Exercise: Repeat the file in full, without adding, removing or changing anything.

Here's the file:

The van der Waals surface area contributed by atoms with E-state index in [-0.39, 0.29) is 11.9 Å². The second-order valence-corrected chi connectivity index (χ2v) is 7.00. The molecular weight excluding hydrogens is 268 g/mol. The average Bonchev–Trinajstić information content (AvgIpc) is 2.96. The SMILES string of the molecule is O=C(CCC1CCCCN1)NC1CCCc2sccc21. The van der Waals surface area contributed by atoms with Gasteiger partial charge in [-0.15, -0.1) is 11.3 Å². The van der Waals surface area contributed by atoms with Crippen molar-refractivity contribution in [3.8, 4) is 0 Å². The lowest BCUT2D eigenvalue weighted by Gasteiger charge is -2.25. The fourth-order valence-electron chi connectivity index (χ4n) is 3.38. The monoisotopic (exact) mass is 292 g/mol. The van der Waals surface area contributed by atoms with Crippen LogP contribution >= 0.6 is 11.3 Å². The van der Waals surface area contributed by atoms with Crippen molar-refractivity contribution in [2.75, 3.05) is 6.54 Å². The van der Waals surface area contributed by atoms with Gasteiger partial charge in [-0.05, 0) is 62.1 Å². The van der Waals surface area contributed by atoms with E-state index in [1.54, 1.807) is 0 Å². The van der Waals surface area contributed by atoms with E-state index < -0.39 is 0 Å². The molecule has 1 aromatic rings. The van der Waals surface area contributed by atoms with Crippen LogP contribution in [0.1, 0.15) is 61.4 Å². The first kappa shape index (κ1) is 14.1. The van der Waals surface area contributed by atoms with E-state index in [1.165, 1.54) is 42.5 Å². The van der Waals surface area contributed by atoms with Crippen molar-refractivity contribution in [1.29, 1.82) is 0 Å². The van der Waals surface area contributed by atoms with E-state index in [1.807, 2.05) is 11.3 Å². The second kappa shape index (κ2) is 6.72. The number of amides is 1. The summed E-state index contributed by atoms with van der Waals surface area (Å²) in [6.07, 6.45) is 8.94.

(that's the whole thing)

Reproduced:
The van der Waals surface area contributed by atoms with E-state index in [-0.39, 0.29) is 11.9 Å². The second-order valence-corrected chi connectivity index (χ2v) is 7.00. The molecular weight excluding hydrogens is 268 g/mol. The average Bonchev–Trinajstić information content (AvgIpc) is 2.96. The SMILES string of the molecule is O=C(CCC1CCCCN1)NC1CCCc2sccc21. The van der Waals surface area contributed by atoms with Gasteiger partial charge in [-0.15, -0.1) is 11.3 Å². The van der Waals surface area contributed by atoms with Crippen molar-refractivity contribution in [3.8, 4) is 0 Å². The lowest BCUT2D eigenvalue weighted by Gasteiger charge is -2.25. The fourth-order valence-electron chi connectivity index (χ4n) is 3.38. The monoisotopic (exact) mass is 292 g/mol. The van der Waals surface area contributed by atoms with Crippen LogP contribution >= 0.6 is 11.3 Å². The van der Waals surface area contributed by atoms with Crippen molar-refractivity contribution in [2.75, 3.05) is 6.54 Å². The van der Waals surface area contributed by atoms with Gasteiger partial charge in [-0.05, 0) is 62.1 Å². The van der Waals surface area contributed by atoms with E-state index in [1.54, 1.807) is 0 Å². The van der Waals surface area contributed by atoms with E-state index < -0.39 is 0 Å². The molecule has 1 aromatic rings. The van der Waals surface area contributed by atoms with Crippen LogP contribution in [0.1, 0.15) is 61.4 Å². The first kappa shape index (κ1) is 14.1. The van der Waals surface area contributed by atoms with E-state index in [1.165, 1.54) is 42.5 Å². The van der Waals surface area contributed by atoms with Crippen molar-refractivity contribution in [1.29, 1.82) is 0 Å². The van der Waals surface area contributed by atoms with E-state index in [1.807, 2.05) is 11.3 Å². The second kappa shape index (κ2) is 6.72. The number of amides is 1. The summed E-state index contributed by atoms with van der Waals surface area (Å²) in [6.07, 6.45) is 8.94.